Soon we’ll know if March is going to come in like a lamb and go out like a lion or vice versa. On the 2nd of February, Punxsutawney Phil predicted six more weeks of winter, so far his prediction seems accurate – we’ll see. If temperatures do start to rise and plants sprout, you can begin to remove some of the protective covering, be it leaves or mulch. Be careful, some hard freezes are still possible.
Make a Twig Teepee
However, should the weather remain inhospitable, a fun project while waiting for the weather to become more civilized is to build a twig teepee. P. Allen Smith, gardening, food and lifestyle expert suggests that twig teepees, easy to make, can add interest and function to the backyard garden. Twig teepees are also attractive when placed in clay pots to support a climbing vine or plant. The most important things needed are three upright sturdy branches, approximately 6 to 8 feet long. If your property has trees, I’m sure there are plenty of branches on the ground after this winter. I know I won’t have a problem! What else is needed?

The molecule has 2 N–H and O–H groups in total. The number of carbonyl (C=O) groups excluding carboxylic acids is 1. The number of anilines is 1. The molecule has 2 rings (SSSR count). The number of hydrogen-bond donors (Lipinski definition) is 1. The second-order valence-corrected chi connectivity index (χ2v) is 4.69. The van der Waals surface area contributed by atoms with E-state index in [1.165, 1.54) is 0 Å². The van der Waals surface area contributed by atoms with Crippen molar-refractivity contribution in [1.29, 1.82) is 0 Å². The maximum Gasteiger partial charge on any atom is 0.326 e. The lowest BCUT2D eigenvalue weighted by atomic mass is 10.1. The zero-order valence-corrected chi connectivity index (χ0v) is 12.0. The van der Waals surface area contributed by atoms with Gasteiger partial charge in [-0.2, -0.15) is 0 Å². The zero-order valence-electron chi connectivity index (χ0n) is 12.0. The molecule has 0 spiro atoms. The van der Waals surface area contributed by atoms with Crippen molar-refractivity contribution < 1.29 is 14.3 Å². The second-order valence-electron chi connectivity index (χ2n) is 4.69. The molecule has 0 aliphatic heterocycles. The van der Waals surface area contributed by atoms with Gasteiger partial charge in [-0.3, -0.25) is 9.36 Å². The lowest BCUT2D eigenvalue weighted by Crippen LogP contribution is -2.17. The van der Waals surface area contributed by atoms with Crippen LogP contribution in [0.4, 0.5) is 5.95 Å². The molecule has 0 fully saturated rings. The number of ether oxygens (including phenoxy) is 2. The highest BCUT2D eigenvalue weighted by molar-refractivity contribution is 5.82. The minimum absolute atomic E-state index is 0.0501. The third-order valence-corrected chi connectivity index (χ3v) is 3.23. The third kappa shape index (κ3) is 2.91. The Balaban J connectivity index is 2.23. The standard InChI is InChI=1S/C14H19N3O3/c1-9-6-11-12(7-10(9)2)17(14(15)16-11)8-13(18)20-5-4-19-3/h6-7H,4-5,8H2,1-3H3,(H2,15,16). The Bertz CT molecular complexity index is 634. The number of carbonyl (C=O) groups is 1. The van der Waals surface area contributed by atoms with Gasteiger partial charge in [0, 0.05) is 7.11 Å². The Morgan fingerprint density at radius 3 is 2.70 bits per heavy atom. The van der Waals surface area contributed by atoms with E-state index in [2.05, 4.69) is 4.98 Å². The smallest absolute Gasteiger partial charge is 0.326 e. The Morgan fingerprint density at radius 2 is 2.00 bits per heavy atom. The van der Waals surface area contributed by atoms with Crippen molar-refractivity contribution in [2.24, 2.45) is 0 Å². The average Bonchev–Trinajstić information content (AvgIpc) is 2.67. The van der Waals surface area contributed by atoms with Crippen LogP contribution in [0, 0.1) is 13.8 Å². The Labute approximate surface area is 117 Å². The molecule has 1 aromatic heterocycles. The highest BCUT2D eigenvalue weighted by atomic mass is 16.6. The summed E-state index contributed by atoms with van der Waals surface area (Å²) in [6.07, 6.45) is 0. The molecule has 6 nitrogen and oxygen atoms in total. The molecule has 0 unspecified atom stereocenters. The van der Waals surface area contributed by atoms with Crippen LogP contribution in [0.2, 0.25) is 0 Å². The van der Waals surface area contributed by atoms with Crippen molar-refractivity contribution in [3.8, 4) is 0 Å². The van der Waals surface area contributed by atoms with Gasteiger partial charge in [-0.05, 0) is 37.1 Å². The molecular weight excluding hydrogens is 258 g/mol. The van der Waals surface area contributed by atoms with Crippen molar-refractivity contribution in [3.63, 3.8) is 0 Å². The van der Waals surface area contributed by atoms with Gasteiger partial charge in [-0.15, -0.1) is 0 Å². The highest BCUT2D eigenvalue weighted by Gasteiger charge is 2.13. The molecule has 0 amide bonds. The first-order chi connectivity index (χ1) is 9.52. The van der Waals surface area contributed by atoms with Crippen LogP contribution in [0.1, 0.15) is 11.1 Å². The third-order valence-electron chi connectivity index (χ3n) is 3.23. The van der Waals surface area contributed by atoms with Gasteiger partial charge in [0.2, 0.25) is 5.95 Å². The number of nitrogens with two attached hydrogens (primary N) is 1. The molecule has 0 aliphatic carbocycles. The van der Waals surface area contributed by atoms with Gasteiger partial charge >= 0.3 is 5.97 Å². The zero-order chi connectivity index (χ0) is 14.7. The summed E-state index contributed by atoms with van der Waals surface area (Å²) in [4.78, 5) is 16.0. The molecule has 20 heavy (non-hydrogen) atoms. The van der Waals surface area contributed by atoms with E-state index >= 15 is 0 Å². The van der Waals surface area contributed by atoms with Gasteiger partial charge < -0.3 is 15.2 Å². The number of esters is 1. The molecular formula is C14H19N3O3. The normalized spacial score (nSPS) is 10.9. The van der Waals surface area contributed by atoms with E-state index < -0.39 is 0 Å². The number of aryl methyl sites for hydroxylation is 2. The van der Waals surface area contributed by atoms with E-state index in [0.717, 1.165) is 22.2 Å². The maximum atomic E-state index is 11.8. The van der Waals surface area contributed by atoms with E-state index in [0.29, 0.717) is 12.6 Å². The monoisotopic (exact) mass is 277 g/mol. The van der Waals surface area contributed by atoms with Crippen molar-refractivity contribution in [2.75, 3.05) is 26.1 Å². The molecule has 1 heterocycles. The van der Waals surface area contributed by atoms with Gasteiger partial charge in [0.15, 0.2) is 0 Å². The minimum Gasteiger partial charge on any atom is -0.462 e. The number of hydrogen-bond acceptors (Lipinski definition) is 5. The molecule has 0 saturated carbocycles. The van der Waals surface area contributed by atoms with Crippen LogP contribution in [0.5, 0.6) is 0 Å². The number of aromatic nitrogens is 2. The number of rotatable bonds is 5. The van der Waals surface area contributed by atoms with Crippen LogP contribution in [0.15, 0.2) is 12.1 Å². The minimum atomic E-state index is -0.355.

Copper wire or twine
Needle Nose pliers, if using wire
Smaller branches to create 6 or more “X” shaped supports
Start with the 3 long branches. Determine their length by how tall you would like the teepee to be. Allow 6 – 8 inches to be pushed in the ground. Branches measuring six to eight feet is probably a good length..
Gather the 3 branches at the top and tie them in place with a piece of copper wire or twine. Copper will last longer. Use pliers to twist and secure the metal. Tuck excess underneath for safety.
When the ground warms, place the teepee outside and push the three ends into the soil 6-8”deep.
Position legs far enough apart to make them sturdy, but equal distance from one another.
Use the “X” shaped supports and connect them across to the supporting poles with the wire.
The teepees can stand alone in the garden for structural interest or they can be used to support climbing vines or even green beans.
Twig teepees can be a fun project for all members of the family and a great way to spark an interest in gardening.
As New Englanders we can all agree with Mark Twain who wrote, “In the spring I have counted one hundred and thirty-six different kinds of weather inside of four and twenty hours”.
Marion Rizzo is former president of the Garden Club of Orange.